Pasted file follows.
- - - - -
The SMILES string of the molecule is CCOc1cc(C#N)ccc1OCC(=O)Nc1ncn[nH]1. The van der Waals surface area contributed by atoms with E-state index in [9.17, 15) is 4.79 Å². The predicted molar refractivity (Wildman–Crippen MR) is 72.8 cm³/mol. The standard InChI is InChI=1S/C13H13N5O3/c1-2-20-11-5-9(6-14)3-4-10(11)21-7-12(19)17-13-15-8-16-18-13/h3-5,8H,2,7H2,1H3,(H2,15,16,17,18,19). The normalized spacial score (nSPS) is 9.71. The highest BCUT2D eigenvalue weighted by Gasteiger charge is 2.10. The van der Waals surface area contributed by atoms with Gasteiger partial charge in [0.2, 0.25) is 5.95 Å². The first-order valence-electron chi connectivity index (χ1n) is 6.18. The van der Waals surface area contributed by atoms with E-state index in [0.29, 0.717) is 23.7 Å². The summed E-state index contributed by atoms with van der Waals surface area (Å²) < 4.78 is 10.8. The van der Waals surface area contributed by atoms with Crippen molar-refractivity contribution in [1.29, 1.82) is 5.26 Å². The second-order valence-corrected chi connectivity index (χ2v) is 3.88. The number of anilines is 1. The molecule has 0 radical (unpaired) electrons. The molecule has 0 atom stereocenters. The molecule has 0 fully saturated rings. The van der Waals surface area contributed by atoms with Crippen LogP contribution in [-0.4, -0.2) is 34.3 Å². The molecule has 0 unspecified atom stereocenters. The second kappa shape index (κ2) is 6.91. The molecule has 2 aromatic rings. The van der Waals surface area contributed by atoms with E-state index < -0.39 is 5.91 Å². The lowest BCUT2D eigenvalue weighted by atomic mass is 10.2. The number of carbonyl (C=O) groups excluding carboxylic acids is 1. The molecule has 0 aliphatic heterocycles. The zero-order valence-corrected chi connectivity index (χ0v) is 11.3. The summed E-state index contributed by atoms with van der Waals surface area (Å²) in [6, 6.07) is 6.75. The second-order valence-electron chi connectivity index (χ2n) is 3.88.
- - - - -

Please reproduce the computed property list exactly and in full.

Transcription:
The SMILES string of the molecule is CCOc1cc(C#N)ccc1OCC(=O)Nc1ncn[nH]1. The van der Waals surface area contributed by atoms with E-state index in [9.17, 15) is 4.79 Å². The predicted molar refractivity (Wildman–Crippen MR) is 72.8 cm³/mol. The standard InChI is InChI=1S/C13H13N5O3/c1-2-20-11-5-9(6-14)3-4-10(11)21-7-12(19)17-13-15-8-16-18-13/h3-5,8H,2,7H2,1H3,(H2,15,16,17,18,19). The normalized spacial score (nSPS) is 9.71. The highest BCUT2D eigenvalue weighted by Gasteiger charge is 2.10. The van der Waals surface area contributed by atoms with Gasteiger partial charge in [0.2, 0.25) is 5.95 Å². The first-order valence-electron chi connectivity index (χ1n) is 6.18. The van der Waals surface area contributed by atoms with E-state index in [0.29, 0.717) is 23.7 Å². The summed E-state index contributed by atoms with van der Waals surface area (Å²) < 4.78 is 10.8. The van der Waals surface area contributed by atoms with Crippen molar-refractivity contribution in [1.29, 1.82) is 5.26 Å². The second-order valence-corrected chi connectivity index (χ2v) is 3.88. The number of anilines is 1. The molecule has 0 radical (unpaired) electrons. The molecule has 0 atom stereocenters. The molecule has 0 fully saturated rings. The van der Waals surface area contributed by atoms with Crippen LogP contribution in [-0.4, -0.2) is 34.3 Å². The molecule has 0 unspecified atom stereocenters. The second kappa shape index (κ2) is 6.91. The molecule has 2 aromatic rings. The van der Waals surface area contributed by atoms with E-state index < -0.39 is 5.91 Å². The lowest BCUT2D eigenvalue weighted by atomic mass is 10.2. The number of carbonyl (C=O) groups excluding carboxylic acids is 1. The molecule has 0 aliphatic heterocycles. The zero-order valence-corrected chi connectivity index (χ0v) is 11.3. The summed E-state index contributed by atoms with van der Waals surface area (Å²) in [6, 6.07) is 6.75. The second-order valence-electron chi connectivity index (χ2n) is 3.88.